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Blood and Ashes


Time, Jan. 16, 1989

Photo: Beant Singh, left, and Satwant Singh

Nearly three years after they were sentenced to death for the 1984 assassination of Indian Prime Minister Indira Gandhi, gunman Satwant Singh, 25, and conspirator Kehar Singh, 53, were hanged last week in a New Delhi jail. Satwant Singh was one of the two Sikh bodyguards who shot Mrs. Gandhi; the other was killed in the shootout that followed. Five months earlier the Prime Minister had ordered the Indian army to rout Sikh terrorists holed up in the Golden Temple at Amritsar, Sikhdom's holiest shrine. Said an unrepentant Satwant: 'I wish that I am born again and again and each time lay down my life for it.'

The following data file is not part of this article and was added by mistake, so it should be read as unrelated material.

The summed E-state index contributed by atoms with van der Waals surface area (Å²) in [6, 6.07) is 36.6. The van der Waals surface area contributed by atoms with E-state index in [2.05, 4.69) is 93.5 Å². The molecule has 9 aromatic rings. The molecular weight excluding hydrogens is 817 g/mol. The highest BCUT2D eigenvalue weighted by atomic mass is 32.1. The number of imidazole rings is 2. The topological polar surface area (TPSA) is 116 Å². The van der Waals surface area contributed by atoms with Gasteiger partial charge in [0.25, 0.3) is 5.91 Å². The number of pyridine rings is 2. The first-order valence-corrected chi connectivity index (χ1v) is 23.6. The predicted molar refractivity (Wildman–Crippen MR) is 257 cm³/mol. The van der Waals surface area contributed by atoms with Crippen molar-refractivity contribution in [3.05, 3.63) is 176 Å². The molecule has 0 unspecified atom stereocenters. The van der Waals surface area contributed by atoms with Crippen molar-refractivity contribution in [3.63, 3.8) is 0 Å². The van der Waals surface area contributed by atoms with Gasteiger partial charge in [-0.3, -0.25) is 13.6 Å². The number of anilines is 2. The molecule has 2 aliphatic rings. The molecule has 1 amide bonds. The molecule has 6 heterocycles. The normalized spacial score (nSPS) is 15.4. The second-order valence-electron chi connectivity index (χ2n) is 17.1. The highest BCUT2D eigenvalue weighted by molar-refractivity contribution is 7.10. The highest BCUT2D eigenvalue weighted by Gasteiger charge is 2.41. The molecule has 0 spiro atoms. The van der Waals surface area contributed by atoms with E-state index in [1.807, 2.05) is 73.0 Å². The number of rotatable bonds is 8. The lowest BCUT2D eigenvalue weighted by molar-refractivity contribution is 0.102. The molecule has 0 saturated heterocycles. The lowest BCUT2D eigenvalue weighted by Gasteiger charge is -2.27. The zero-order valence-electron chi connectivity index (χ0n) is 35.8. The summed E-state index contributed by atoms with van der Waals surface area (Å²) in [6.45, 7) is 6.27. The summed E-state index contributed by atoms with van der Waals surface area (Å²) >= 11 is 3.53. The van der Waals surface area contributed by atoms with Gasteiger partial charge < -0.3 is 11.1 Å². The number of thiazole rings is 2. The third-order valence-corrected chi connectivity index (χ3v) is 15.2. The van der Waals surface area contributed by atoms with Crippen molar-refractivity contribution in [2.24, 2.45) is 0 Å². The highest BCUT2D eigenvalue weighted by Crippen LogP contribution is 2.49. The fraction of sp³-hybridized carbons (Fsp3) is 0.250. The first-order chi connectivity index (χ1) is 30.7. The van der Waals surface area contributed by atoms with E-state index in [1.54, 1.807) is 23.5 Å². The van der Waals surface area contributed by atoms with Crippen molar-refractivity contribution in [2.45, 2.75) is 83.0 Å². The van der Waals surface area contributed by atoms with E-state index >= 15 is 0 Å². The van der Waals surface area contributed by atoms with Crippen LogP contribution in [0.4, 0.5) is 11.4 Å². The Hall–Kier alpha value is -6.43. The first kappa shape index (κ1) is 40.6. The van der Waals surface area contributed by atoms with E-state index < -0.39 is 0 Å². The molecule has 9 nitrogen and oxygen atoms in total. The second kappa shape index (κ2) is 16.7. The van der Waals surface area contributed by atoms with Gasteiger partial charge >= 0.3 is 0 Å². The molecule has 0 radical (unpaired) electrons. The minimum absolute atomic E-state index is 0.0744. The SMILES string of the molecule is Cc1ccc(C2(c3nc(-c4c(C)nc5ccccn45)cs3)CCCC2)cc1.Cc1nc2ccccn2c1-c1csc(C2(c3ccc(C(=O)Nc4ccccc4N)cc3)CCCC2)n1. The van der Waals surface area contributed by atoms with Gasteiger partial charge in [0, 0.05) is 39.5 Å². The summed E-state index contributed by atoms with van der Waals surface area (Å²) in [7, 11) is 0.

To head off retaliation by Sikh extremists, the government stepped up security in the capital and three northern states, including the Sikh stronghold of Punjab. The cremated ashes of the executed were temporarily locked away. To little avail. In the Punjab village of Badowal, militant bands of Sikhs raided the homes of Hindu workers, apparently selected at random, killing at least ten by gunfire.